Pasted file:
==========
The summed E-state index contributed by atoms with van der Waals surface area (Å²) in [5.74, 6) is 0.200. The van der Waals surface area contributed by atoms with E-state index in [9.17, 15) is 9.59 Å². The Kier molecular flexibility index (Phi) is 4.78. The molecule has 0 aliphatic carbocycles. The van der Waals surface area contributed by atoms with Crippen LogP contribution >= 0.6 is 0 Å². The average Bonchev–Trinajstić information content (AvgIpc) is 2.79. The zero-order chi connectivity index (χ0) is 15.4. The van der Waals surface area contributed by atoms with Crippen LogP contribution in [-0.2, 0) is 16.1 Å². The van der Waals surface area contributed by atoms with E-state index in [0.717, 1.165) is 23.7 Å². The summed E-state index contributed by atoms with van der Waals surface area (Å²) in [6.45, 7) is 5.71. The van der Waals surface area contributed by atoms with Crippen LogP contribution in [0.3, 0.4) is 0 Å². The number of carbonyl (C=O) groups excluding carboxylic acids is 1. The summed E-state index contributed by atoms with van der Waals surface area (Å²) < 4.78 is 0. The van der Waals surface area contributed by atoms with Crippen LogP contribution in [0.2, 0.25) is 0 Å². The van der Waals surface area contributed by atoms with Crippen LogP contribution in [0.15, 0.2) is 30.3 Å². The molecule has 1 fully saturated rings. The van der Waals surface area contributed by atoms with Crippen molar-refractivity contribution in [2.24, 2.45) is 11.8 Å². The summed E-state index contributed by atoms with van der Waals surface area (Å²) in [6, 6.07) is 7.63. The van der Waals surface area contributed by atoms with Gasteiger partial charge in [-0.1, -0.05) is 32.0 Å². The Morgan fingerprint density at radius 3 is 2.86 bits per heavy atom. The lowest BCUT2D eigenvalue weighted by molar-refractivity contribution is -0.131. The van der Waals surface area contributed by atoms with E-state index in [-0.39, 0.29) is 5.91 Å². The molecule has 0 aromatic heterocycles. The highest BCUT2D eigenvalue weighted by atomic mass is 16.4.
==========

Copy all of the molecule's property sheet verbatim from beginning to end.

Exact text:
The summed E-state index contributed by atoms with van der Waals surface area (Å²) in [5.74, 6) is 0.200. The van der Waals surface area contributed by atoms with E-state index in [9.17, 15) is 9.59 Å². The Kier molecular flexibility index (Phi) is 4.78. The molecule has 0 aliphatic carbocycles. The van der Waals surface area contributed by atoms with Crippen LogP contribution >= 0.6 is 0 Å². The average Bonchev–Trinajstić information content (AvgIpc) is 2.79. The zero-order chi connectivity index (χ0) is 15.4. The van der Waals surface area contributed by atoms with Crippen LogP contribution in [-0.2, 0) is 16.1 Å². The van der Waals surface area contributed by atoms with E-state index in [0.717, 1.165) is 23.7 Å². The summed E-state index contributed by atoms with van der Waals surface area (Å²) in [6.45, 7) is 5.71. The van der Waals surface area contributed by atoms with Crippen LogP contribution in [0.3, 0.4) is 0 Å². The number of carbonyl (C=O) groups excluding carboxylic acids is 1. The summed E-state index contributed by atoms with van der Waals surface area (Å²) < 4.78 is 0. The van der Waals surface area contributed by atoms with Crippen LogP contribution in [0.2, 0.25) is 0 Å². The van der Waals surface area contributed by atoms with Crippen LogP contribution in [0.15, 0.2) is 30.3 Å². The molecule has 1 fully saturated rings. The van der Waals surface area contributed by atoms with Crippen molar-refractivity contribution in [2.24, 2.45) is 11.8 Å². The summed E-state index contributed by atoms with van der Waals surface area (Å²) in [6, 6.07) is 7.63. The van der Waals surface area contributed by atoms with Gasteiger partial charge in [-0.1, -0.05) is 32.0 Å². The Morgan fingerprint density at radius 3 is 2.86 bits per heavy atom. The lowest BCUT2D eigenvalue weighted by molar-refractivity contribution is -0.131. The van der Waals surface area contributed by atoms with E-state index in [-0.39, 0.29) is 5.91 Å². The molecule has 0 aromatic heterocycles. The highest BCUT2D eigenvalue weighted by atomic mass is 16.4.